Sunday, August 30, 2015

Ransomware: a serious and growing threat

Last month I explained how you could avoid visiting "bad" web sites. This article describes the very serious threat of Ransomware. I don't like to write "scary stories" about online dangers but this one is serious and has afflicted several acquaintances. The latest plague on the Internet Land is dubbed Ransomware because these attacks take control of your computer and demand payment. There are two different versions - one not too serious and one really, really serious.

In the first case, clicking on a link in an email message or web page takes you to a fraudulent web site. You will immediately lose control of your computer which is now controlled by code in your browser. The web page displayed will be overlaid by messages saying your computer is locked and you need to "call this number" (don't) for assistance. You cannot get rid of the message or do anything else with your computer. Even if you restart your computer or the browser, the problem often persists. There are so many browsers and operating systems versions I can't tell you exactly what to do. I will say the problem is usually not "fatal" meaning no loss of data and there are ways to deal with it that should be found by a search - obviously on another computer.

The second case is much more serious. Again, clicking on a malicious link (do you see a pattern here?) can cause a total lock up of your computer AND YOUR DATA. Your data is encrypted (unusable) and you will be instructed to pay a fee of several hundred dollars to fix the problem - which of course they may or may not do when you pay up - remember these people are criminals. Sometimes your data can be retrieved by an expert and sometimes not. What can you do?

Prevention is the only good approach because there is no certain cure; you should have a good back up system. Assume all your data will be lost sometime. This can include a backup disk strategy that is well thought out - unconnected backup disks (otherwise they might also be corrupted), disk rotation including off-site copy, etc. Increasingly we are turning to cloud storage to put our information in an entirely different location. Dozens of these service exist - Dropbox, Box, Sugar sync, MS iDrive, Google drive, Apple iCloud, etc.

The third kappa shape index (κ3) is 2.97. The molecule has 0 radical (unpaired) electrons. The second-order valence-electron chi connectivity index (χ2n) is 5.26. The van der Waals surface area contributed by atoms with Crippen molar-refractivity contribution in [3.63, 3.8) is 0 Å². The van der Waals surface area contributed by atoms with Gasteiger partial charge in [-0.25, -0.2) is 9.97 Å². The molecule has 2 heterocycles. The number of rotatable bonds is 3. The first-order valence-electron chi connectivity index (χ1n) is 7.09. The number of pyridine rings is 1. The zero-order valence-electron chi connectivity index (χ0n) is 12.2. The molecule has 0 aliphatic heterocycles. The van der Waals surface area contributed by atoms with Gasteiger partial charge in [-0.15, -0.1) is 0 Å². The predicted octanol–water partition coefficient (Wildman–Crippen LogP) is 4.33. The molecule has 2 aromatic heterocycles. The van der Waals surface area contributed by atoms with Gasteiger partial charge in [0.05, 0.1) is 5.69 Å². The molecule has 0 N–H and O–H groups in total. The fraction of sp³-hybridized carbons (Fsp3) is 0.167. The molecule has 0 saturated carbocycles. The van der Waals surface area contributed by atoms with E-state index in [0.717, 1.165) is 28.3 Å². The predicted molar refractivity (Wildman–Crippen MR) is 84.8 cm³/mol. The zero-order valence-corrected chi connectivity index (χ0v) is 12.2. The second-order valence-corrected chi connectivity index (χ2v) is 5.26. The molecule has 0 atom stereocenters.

Of course the best strategy is to use more than one - combine local storage with a remote service. I was a cautious at first but my preference now is to use cloud storage - iCloud and Dropbox - for my "originals" and make copies on to my local hard drives from time to time. Having the originals stored in the cloud makes them accessible from any device anywhere. I use the word "originals" advisedly since the original meaning of original no longer applies. My originals are the cloud based working copies - which are occasionally backed up locally.

Sunday, August 2, 2015

Recognizing suspicious websites

You would certainly be cautious when opening your door to let someone into your house. You should be just as careful when opening your computer to someone you don't know. A single mouse click can let a total stranger take control of your computer and all the information in it. We often hear you should only click on links sent to you by people you know. The bizarre assumption here is that you don't know how to spot bad web sites but all of your friends do - so apparently ALL of your friends are smarter than you. I doubt that.

The important thing to remember is that a web site is identified by two different character strings. The first one is the one you see displayed as a "link". It might be something like "click here" or It could also be a picture. The words are usually underlined and often a different color. The second string is the real "website address". It is always a string of characters such as and it is always hidden from view. This is the one that matters. The one you can see may have no real meaning at all and if someone were trying to get you to go to the Toyota web site, they could show but connect it to the address

More likely scammers would link to a fraudulent web site. That's how it works - what you see is not what you get. If you are not certain a website link is legitimate you need to view the actual (hidden) website address. How you do this varies from device to device but you can usually right click or copy the displayed link and paste it into the address/search field of your browser. The supposed link might look more like " - a company you've never heard of with a website registered in China (ch). Be very suspicious when there are two unrecognized letters following the first period. These are country codes - MX Mexico, RU Russia, etc.

NEXT MONTH I'll explain the two versions of Ransomeware - and what you can do about them